Winnipeg Free Press - ONLINE EDITION

In Pakistan, it’s politicians vs. generals

  • Print

Ever since Pakistan’s third, disastrous stint of military rule ended in 2008 with the coup leader, President Pervez Musharraf, slouching off to exile in London’s Edgware Road, the generals have tried hard to be seen to be getting out of politics. Behind the scenes the army still wields immense influence, but being seen to boss around civilian governments is to be avoided.

It is thus a sign of the army’s current unease that its newish chief felt that he had publicly to defend the army’s ‘’dignity and institutional pride’’ on April 7. General Raheel Sharif was responding to rank-and-file concerns of ‘’undue criticism of the institution in recent days,’’ the army said.

Tensions have been rising over the treatment of Musharraf, a former general, who unwisely returned from self-imposed exile last year to relaunch his political career, only to face charges of high treason. Because even retired generals are thought to be untouchable, many Pakistanis did not believe that the trial would ever get off the ground. Indeed, the army seemed to come to Musharraf’s rescue when he claimed a heart scare, moved into an army hospital and dodged court appearances by claiming ill health.

After weeks of legal wrangling, however, the former president was indicted on March 31.

Even then people assumed that the government would allow Musharraf to slip off back into exile, rather than risk the repercussions of his conviction and possible death sentence. Not so, said a government minister, Khawaja Saad Rafique, who branded Musharraf a ‘’traitor’’ who must face justice.

Such language infuriates the army establishment, and it heightens their worry that Prime Minister Nawaz Sharif, whom Musharraf ousted in his coup in 1999, really does want the legal process to run its course. Last week the government turned down Musharraf’s request to leave the country to visit his ailing mother in the Persian Gulf.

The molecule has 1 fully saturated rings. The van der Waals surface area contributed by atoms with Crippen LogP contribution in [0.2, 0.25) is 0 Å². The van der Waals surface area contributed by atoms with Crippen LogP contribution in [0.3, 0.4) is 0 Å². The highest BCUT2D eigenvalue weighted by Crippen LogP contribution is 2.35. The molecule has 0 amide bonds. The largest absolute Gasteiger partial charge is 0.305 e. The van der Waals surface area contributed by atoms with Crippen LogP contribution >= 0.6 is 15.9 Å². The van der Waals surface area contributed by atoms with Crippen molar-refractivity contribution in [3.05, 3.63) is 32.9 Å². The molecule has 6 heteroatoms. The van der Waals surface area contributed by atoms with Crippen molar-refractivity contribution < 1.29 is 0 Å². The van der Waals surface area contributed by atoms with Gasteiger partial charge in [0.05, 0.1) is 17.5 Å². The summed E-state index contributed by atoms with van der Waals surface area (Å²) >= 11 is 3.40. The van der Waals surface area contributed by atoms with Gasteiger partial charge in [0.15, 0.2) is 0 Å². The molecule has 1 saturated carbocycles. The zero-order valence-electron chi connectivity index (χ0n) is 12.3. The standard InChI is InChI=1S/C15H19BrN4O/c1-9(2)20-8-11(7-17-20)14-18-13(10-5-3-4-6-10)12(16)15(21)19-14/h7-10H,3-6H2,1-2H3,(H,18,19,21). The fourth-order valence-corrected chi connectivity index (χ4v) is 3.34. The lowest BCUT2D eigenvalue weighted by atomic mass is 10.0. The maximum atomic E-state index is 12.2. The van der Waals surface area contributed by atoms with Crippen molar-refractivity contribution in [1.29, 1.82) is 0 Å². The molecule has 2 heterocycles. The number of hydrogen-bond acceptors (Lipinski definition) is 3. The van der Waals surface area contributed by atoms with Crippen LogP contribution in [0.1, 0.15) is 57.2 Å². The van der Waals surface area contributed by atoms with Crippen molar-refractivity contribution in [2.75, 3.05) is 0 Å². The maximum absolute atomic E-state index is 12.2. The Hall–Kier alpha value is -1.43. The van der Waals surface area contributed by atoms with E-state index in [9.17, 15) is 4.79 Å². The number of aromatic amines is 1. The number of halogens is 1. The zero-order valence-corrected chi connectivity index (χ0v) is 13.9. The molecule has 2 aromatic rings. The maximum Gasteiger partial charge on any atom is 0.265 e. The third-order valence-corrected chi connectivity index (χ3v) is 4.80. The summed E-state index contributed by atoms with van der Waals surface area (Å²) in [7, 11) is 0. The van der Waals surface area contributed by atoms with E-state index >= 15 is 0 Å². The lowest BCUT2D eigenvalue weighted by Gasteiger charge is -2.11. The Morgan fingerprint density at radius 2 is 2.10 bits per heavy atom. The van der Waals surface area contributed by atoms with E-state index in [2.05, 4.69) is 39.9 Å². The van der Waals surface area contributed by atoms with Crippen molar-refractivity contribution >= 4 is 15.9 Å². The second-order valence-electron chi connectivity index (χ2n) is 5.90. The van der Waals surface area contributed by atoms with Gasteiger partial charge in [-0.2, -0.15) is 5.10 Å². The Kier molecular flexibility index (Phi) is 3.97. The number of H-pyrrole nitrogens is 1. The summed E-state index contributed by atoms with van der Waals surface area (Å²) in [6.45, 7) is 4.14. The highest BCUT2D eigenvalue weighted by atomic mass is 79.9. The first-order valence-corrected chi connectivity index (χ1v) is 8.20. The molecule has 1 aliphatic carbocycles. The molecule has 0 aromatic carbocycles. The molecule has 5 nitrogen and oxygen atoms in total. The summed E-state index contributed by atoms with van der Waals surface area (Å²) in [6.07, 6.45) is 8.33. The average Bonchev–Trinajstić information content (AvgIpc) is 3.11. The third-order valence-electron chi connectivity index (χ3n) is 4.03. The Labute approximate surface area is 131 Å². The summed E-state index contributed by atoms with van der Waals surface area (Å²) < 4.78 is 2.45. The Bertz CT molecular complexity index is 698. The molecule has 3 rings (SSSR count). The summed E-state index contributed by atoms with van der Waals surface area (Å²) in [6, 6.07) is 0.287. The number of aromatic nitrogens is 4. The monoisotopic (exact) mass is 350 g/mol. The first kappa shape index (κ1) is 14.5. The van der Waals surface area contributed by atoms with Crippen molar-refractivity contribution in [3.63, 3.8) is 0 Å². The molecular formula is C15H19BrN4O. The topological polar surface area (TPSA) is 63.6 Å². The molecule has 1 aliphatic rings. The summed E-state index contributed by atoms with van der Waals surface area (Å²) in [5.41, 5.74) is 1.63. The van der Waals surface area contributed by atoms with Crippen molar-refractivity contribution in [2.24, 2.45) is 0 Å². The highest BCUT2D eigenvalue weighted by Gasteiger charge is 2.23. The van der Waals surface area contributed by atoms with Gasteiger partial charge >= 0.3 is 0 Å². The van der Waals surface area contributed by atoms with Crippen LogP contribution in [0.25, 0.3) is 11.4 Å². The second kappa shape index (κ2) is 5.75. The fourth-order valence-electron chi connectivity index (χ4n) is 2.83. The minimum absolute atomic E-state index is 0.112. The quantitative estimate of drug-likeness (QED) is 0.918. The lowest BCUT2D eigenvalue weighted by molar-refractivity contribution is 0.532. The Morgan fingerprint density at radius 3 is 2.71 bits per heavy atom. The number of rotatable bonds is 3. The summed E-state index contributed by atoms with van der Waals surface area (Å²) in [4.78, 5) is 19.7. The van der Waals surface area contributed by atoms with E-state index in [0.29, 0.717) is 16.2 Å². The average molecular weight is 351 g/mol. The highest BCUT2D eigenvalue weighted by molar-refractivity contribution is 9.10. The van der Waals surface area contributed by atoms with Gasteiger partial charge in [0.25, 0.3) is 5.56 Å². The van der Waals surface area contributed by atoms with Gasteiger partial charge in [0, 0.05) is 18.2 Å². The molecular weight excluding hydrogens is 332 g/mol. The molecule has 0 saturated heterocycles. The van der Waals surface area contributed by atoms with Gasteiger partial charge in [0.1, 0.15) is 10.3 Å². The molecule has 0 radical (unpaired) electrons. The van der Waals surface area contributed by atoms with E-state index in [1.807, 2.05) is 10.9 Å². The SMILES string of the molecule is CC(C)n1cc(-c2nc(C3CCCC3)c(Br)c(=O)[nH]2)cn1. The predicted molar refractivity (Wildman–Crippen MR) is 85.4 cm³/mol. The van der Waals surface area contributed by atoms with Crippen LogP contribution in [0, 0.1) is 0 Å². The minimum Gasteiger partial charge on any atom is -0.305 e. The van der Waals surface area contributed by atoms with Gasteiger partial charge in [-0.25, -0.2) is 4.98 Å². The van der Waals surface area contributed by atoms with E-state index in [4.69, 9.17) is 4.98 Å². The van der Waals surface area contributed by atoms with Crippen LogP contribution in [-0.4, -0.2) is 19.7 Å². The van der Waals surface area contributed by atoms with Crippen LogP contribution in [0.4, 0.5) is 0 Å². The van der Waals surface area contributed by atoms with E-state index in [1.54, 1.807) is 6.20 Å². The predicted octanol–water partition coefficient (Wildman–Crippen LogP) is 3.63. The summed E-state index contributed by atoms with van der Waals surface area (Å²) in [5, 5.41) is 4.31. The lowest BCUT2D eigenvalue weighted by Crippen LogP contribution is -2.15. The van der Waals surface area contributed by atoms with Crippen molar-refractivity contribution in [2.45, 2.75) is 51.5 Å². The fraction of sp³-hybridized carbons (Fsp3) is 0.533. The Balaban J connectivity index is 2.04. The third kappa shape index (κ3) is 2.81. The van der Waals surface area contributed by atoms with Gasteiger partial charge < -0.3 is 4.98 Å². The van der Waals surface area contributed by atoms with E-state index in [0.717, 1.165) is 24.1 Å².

Adding to the army’s annoyance is the government’s dogged effort to negotiate a peace deal with violent Islamist revolutionaries. In late March negotiators met militants from the banned Tehreek-e-Taliban Pakistan. A cease-fire was agreed upon, but violence continues. On April 9 in Islamabad, the capital, more than 20 people were killed by a bomb at a vegetable market, an act in which the T.T.P. denies involvement.

The army wants to launch an operation against militant sanctuaries in North Waziristan, a region it says must be subdued before NATO combat troops leave neighboring Afghanistan in nine months’ time. It fears that the T.T.P. will stall for time. Next year, without the NATO presence, militants will melt into Afghanistan much more easily should the Pakistani army attack them.

In the past a strong, public rebuke from an army chief would have sparked panic among politicians. Nowadays, though, a feisty judiciary and media appear to have made even the threat of a coup unthinkable.

‘’Nobody should expect special treatment,’’ says Defense Minister Khawaja Asif, who was locked up during the Musharraf coup.

Still, even those who share the view that Pakistan’s bouts of military rule are at the root of its many problems fear that Sharif is being needlessly antagonistic. If, as seems likely, talks with the T.T.P. prove fruitless, only the men in khaki will be able to deal with the militants.


Fact Check

Fact Check

Have you found an error, or know of something we’ve missed in one of our stories?
Please use the form below and let us know.

* Required
  • Please post the headline of the story or the title of the video with the error.

  • Please post exactly what was wrong with the story.

  • Please indicate your source for the correct information.

  • Yes


  • This will only be used to contact you if we have a question about your submission, it will not be used to identify you or be published.

  • Cancel

Having problems with the form?

Contact Us Directly
  • Print

You can comment on most stories on You can also agree or disagree with other comments. All you need to do is be a Winnipeg Free Press print or e-edition subscriber to join the conversation and give your feedback.

You can comment on most stories on You can also agree or disagree with other comments. All you need to do is be a Winnipeg Free Press print or e-edition subscriber to join the conversation and give your feedback.

Have Your Say

New to commenting? Check out our Frequently Asked Questions.

Have Your Say

Comments are open to Winnipeg Free Press print or e-edition subscribers only. why?

Have Your Say

Comments are open to Winnipeg Free Press Subscribers only. why?

The Winnipeg Free Press does not necessarily endorse any of the views posted. By submitting your comment, you agree to our Terms and Conditions. These terms were revised effective April 16, 2010.


Make text: Larger | Smaller


Brian Pallister responds to NDP victory in Alberta

View more like this

Photo Store Gallery

  • Winnipeg’s best friend the dragon fly takes a break at English Gardens in Assiniboine Park Wednesday- A dragon fly can eat  food equal to its own weight in 30 minutes-Standup photo- June 13, 2012   (JOE BRYKSA / WINNIPEG FREE PRESS)

View More Gallery Photos


Will you miss the old Banana Boat building?

View Results

View Related Story

Ads by Google